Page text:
The company, which plans to open in the U.S. before the end of this year, “has grown rapidly since it was started as a mobile app focused on travel money in 2015.” It says it has eight million customers, including one million it added last month. “This year, former staff and politicians criticized its aggressive internal culture and the quality of some of its compliance systems. Although the company dismissed much of the criticism, it subsequently hired a number of people with experience in the traditional financial services sector,” now including Gilbert.


Change of plans

Goldman Sachs may be moving away from a previously announced goal to find $5 billion in new annual revenue by next year and instead “focus on a wider range of metrics. The new targets, to be outlined by CEO David Solomon’s management team in January at Goldman’s first-ever investor day, could include a broad efficiency ratio and profitability measures, four sources familiar with the matter” told Reuters. “They could also include narrower items, such as goals for Goldman’s fledgling retail bank, Marcus.”

“The change of focus signals that Goldman wants to match rivals that disclose progress toward broader targets, and satisfy demand among investors for transparency across all the bank’s businesses. The shift also illustrates how, under pressure from investors unhappy with a near-20% fall in its share price since March last year, Goldman is having to overhaul the way it communicates with shareholders.”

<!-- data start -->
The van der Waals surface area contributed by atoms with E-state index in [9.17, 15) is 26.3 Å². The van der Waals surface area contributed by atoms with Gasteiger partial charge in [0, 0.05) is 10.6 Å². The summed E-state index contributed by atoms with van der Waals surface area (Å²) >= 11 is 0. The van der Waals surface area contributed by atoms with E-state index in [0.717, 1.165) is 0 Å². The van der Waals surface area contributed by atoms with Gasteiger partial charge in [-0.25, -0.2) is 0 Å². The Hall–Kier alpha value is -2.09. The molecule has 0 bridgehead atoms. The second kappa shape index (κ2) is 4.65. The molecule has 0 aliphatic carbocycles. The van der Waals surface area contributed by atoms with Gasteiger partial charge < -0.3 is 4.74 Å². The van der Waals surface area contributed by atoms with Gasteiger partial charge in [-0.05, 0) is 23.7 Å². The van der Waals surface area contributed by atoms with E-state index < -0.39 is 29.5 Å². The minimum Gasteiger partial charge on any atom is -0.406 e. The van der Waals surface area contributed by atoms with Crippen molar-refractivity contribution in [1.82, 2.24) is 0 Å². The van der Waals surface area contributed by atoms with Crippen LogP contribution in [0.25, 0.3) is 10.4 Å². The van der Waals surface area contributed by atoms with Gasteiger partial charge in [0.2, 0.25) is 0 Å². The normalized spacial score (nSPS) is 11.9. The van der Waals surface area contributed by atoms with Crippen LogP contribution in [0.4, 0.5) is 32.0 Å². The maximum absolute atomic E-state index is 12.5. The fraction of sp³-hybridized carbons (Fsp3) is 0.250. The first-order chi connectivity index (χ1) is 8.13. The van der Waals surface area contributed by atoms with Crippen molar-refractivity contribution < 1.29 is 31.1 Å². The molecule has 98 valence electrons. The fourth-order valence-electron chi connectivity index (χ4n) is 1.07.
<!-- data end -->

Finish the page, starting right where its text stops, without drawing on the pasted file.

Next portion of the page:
Behind the pack

HSBC and RBS “are launching new digital banking platforms, as competition for digitally savvy customers steps up in the face of a wave of online startups,” Reuters reports. “HSBC rolled out a new app-based business banking service called HSBC Kinetic in beta testing mode on Monday, while RBS is putting the finishing touches to its new digital bank Bo ahead of a public roll-out later this month. Britain’s high street lenders are investing billions of pounds in new or refreshed digital services to meet growing customer demand. But they are playing catch-up when it comes to matching the technology of fast-growing startups like Monzo, Starling and Tandem.”


Algorithms don’t get immunity from discrimination. Whether the intent is there or not, disparate impact is illegal.” — Linda Lacewell, the superintendent of the New York State Department of Financial Services, which is investigating claims that Goldman Sachs’ Apple Card discriminated against women when determining credit limits, which the bank says are determined by computer programs

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Career moves Penalties and fines Buybacks Technology Payments Digital banking Goldman Sachs Deutsche Bank